The first thing you’ll want to do is change Represents Character to the player character you want this token to embody. This will automatically set the Name of the token, but you can change or shorten the name if necessary. It will also automatically give control of the token to the player who controls the character. You’ll also probably want to check Show Nameplate so that you can see the token’s name on the battlemap.
Next, under Bar 3, change None to hp. This will link the token’s health bar to the character’s hit point total and maximum on their character sheet. This assumes you’re using the standard D&D 5e character sheet; if you’re not, you may need to choose a different variable than hp.
Then, click the Advanced tab.
Under the Advanced tab, check the See box under Player Permisson: Name. If you want players to be able to see each other’s health bar (but not its exact value), check the See box under Player Permission: Bar 3. If you want them to see each other’s exact hit point value, change Player Permission: Bar 3: Text Overlay to Visible to Everyone.
And of course, Save Changes.
Tip #5: Default Tokens
Establishing default tokens for your player characters will make setting up encounters a breeze.
To do this, open a character’s entry in the Journal and click Edit. Then select their token in the battle map and click Use Selected Token under Default Token (optional). This will save the selected token as the default token of that character. Don’t forget to Save Changes!
Once you’ve saved a default token, you’ll be able to simply drag that character’s entry from the journal onto the battle map, and the character’s default token will appear!
Tip #6: Auras for Spell Effects
To easily display the area of effect of spells, you can use token auras. Simply place an appropriate token on the map and add an aura via the following steps:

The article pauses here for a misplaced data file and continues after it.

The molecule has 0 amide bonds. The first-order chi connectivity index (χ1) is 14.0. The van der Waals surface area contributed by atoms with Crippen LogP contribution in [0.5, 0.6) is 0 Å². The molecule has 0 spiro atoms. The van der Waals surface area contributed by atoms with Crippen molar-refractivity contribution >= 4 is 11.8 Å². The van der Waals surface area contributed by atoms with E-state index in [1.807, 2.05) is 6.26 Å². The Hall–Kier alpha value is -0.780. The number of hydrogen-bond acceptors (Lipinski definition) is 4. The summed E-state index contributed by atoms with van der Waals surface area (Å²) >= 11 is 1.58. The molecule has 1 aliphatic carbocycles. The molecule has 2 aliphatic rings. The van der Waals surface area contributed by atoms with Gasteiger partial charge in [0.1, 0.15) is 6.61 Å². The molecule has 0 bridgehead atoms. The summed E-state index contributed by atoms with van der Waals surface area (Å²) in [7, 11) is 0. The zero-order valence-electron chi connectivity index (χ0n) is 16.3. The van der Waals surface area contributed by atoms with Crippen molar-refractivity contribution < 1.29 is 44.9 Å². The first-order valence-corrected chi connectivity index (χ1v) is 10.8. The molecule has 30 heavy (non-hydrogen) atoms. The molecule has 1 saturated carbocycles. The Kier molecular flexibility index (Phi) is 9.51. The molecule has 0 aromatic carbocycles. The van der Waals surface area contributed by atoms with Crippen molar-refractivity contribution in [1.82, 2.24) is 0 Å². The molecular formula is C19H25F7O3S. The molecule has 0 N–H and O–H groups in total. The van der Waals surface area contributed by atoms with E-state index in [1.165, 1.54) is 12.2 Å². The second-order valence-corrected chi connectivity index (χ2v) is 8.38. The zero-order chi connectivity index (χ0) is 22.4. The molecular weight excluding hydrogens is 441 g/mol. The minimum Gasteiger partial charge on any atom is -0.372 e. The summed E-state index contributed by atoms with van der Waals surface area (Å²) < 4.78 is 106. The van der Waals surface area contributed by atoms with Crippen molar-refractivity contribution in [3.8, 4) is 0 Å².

Click on the token, then click on the gear that appears.
If desired, give the token a Name and click Show Nameplate.
Write the radius of the spell effect you’re representing in the the Aura 1 box, then click Square if required. Click the little square of color and set the color of the effect to one that fits the spell.
Note that Roll20 begins measuring the radius of an aura at the edge of a token, not at the center of a token. This means that the area of an aura will be slightly greater than expected. You can solve this problem by subtracting the radius of the token from the radius of the aura. For instance, if we wanted to more accurately represent the 20' radius of a Fireball, we could create a 17.5' aura, compensating for the 2.5' radius of this token.
Then, click the Advanced tab.
Under this tab, click See under Player Permissions: Name and Player Permissions: Aura 1. This will allow your players to view the spell’s name and aura.
Don’t forget to Save Changes!
Also, note that, when moving a token, you can hold Shift to ignore grid placement. This can be helpful for positioning areas of effect.
You can even set up journal entries for spells and assign them Default Tokens, as demonstrated above, to make dropping these areas of effect into a battlefield quick and easy!
Tip #7: Rolling Initiative
If you have the turn tracker open and a player has their token selected when they click the Initiative button on their character sheet, their initiative result will automatically be added to the turn tracker, which reduces the setup time for encounters.
Hopefully, this tutorial has helped prospective Dungeon Masters shift their games online. Happy adventuring!